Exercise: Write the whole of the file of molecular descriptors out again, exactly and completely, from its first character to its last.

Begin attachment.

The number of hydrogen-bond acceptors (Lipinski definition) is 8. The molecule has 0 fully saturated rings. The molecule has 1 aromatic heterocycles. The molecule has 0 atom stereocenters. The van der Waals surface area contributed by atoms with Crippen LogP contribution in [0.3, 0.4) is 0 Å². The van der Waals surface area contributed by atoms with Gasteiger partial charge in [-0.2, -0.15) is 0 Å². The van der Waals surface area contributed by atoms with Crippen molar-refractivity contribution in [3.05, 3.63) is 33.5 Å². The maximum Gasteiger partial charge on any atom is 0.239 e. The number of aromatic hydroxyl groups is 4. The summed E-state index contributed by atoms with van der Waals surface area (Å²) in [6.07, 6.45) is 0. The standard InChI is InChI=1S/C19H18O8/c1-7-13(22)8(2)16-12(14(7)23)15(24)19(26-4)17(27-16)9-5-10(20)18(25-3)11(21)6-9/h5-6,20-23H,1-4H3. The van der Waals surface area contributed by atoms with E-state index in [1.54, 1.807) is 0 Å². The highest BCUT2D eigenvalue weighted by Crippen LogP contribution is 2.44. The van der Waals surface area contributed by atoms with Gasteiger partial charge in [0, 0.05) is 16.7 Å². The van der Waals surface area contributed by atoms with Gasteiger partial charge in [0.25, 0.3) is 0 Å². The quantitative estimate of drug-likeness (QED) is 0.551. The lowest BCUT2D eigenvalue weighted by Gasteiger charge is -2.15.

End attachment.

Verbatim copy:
The number of hydrogen-bond acceptors (Lipinski definition) is 8. The molecule has 0 fully saturated rings. The molecule has 1 aromatic heterocycles. The molecule has 0 atom stereocenters. The van der Waals surface area contributed by atoms with Crippen LogP contribution in [0.3, 0.4) is 0 Å². The van der Waals surface area contributed by atoms with Gasteiger partial charge in [-0.2, -0.15) is 0 Å². The van der Waals surface area contributed by atoms with Crippen molar-refractivity contribution in [3.05, 3.63) is 33.5 Å². The maximum Gasteiger partial charge on any atom is 0.239 e. The number of aromatic hydroxyl groups is 4. The summed E-state index contributed by atoms with van der Waals surface area (Å²) in [6.07, 6.45) is 0. The standard InChI is InChI=1S/C19H18O8/c1-7-13(22)8(2)16-12(14(7)23)15(24)19(26-4)17(27-16)9-5-10(20)18(25-3)11(21)6-9/h5-6,20-23H,1-4H3. The van der Waals surface area contributed by atoms with E-state index in [1.54, 1.807) is 0 Å². The highest BCUT2D eigenvalue weighted by Crippen LogP contribution is 2.44. The van der Waals surface area contributed by atoms with Gasteiger partial charge in [0, 0.05) is 16.7 Å². The van der Waals surface area contributed by atoms with Gasteiger partial charge in [0.25, 0.3) is 0 Å². The quantitative estimate of drug-likeness (QED) is 0.551. The lowest BCUT2D eigenvalue weighted by Gasteiger charge is -2.15.